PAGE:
Posts Tagged With: reward

1 Peter 5: Comfort for the Suffering

Peter ends this letter to a group of suffering Christians with great consolation.  Line after line offers hope and promise of comfort and reward.  An altered frame of mind maybe helps us with our expectations and desires but today’s comfort brings solace to the heart.

1.  Peter begins by reminding his recipients that their reward for standing up under pressure is an eternally durable one.

And when the chief shepherd appears, you will receive the crown of glory that won’t wither away. (5:4)

The toned, flexible, capable bodies of our youth age and wither.  Crowd approval fades.  Financial stability and market shares lessen with time.  But there is a glorious reward coming to those who stay true to the faith even in the face of persecution that cannot be taken away and will not lessen in value.

2.  Suffering is also easier to face when we are convinced that God is one on our side.

Throw all your care upon him, because he cares about you. (5:7)

It can be easy to give into the belief that God is not on our side, that He has had a hand in our suffering or at least has failed to stop it.  Peter reminds his readers that God cares intimately about them and their problems.  They can fall to their knees and pour out their prayers to him.  No matter the emotion — fear, resentment, anger, hurt — God wants to hear their heart’s cry.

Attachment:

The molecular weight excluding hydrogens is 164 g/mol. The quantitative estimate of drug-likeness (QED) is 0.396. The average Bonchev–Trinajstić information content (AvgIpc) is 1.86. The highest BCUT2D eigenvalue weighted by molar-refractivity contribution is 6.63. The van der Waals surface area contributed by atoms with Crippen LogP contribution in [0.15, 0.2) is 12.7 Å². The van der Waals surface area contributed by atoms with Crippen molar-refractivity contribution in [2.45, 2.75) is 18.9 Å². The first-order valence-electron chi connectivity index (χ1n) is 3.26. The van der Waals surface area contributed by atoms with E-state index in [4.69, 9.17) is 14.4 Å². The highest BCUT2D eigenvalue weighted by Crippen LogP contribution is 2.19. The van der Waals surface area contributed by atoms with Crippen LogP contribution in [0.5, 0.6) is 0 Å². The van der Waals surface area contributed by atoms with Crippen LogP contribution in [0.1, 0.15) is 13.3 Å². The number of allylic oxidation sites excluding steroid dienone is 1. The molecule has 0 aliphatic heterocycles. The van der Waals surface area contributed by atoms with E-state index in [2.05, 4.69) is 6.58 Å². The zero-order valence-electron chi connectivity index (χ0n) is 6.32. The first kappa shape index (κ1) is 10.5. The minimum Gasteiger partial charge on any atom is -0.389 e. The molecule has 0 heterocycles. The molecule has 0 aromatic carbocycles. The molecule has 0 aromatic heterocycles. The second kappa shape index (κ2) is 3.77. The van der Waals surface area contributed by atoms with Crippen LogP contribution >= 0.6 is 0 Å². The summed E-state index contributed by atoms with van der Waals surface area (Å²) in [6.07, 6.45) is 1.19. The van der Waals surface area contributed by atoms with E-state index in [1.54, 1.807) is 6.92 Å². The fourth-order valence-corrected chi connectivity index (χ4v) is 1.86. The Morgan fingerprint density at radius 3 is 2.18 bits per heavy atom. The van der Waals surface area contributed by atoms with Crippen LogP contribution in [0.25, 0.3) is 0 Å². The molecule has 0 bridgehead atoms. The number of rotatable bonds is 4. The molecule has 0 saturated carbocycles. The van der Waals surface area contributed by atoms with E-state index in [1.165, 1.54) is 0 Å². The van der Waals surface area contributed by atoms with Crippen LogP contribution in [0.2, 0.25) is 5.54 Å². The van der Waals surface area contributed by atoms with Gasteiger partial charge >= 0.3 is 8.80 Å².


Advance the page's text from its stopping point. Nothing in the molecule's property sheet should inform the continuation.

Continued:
3.  No one wishes misfortune on others, but suffering is easier to face when you know you are not alone.

Resist him [the Devil], staying resolute in your faith, and knowing that other family members in the rest of the world are facing identical sufferings. (5:9)

Persecution is the worst when you think you are the only one being subject to it.  You begin to think there is something particularly wrong with you.  Or the injustice of the situation seems all the worse.  Peter reminds them that what they are going through is not unique.  There are many others suffering the same fate.  Strangely, there is comfort in numbers.

4.  Paul’s last word of all about suffering in this letter is that better days are coming.

Then, after you have suffered a little while, the God of all grace, who called you in the Messiah Jesus to the glory of his new age, will himself put you in good order, and will establish and strengthen you and set you on firm foundations. (5:10)

When you are in the midst of hard times it is so easy to become myopic and think this is all that life is.  Every day will be filled with pain.  Each new person will treat you as harshly as the others.  Every phone call will be bad news.  Each new turn is a bad turn.  Peter reminds them (and us) that God gets the last word, and for those who in Christ, that last word is one of blessing, strength and restoration.

What is the one point about suffering you most needed to hear this week? 

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Categories: 1 Peter | Tags: , , , , , , , , , , , , , , , , | 1 Comment

Hebrews 11: We Are People of Faith

For many of us, this is a very familiar chapter.  Maybe you grew up like me calling this the “Hall of Fame of Faith.”  With its definition of faith,

What then is faith? It is what gives assurance to our hopes; it is what gives us conviction about things we can’t see. (11:1)

and its many examples of faith, this chapter is certainly that.  But hopefully now with an increased appreciation for the context of Hebrews, we can see that these are all examples of a certain kind of faith.